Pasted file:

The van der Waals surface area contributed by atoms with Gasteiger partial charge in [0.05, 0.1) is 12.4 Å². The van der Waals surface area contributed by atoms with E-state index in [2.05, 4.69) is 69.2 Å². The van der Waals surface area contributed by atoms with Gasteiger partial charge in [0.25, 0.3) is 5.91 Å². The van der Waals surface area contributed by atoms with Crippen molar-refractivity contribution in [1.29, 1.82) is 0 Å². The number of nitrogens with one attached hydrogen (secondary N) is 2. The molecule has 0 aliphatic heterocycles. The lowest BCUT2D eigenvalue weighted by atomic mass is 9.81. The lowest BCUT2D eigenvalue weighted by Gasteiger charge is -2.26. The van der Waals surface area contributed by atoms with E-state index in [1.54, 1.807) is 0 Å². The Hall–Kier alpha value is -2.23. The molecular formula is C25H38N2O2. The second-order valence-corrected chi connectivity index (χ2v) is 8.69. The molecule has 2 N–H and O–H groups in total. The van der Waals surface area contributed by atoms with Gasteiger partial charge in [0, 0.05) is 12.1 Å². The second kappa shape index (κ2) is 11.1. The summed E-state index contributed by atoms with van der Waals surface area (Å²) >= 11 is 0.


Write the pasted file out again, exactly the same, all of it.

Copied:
The van der Waals surface area contributed by atoms with Gasteiger partial charge in [0.05, 0.1) is 12.4 Å². The van der Waals surface area contributed by atoms with E-state index in [2.05, 4.69) is 69.2 Å². The van der Waals surface area contributed by atoms with Gasteiger partial charge in [0.25, 0.3) is 5.91 Å². The van der Waals surface area contributed by atoms with Crippen molar-refractivity contribution in [1.29, 1.82) is 0 Å². The number of nitrogens with one attached hydrogen (secondary N) is 2. The molecule has 0 aliphatic heterocycles. The lowest BCUT2D eigenvalue weighted by atomic mass is 9.81. The lowest BCUT2D eigenvalue weighted by Gasteiger charge is -2.26. The van der Waals surface area contributed by atoms with E-state index in [1.54, 1.807) is 0 Å². The Hall–Kier alpha value is -2.23. The molecular formula is C25H38N2O2. The second-order valence-corrected chi connectivity index (χ2v) is 8.69. The molecule has 2 N–H and O–H groups in total. The van der Waals surface area contributed by atoms with Gasteiger partial charge in [0, 0.05) is 12.1 Å². The second kappa shape index (κ2) is 11.1. The summed E-state index contributed by atoms with van der Waals surface area (Å²) >= 11 is 0.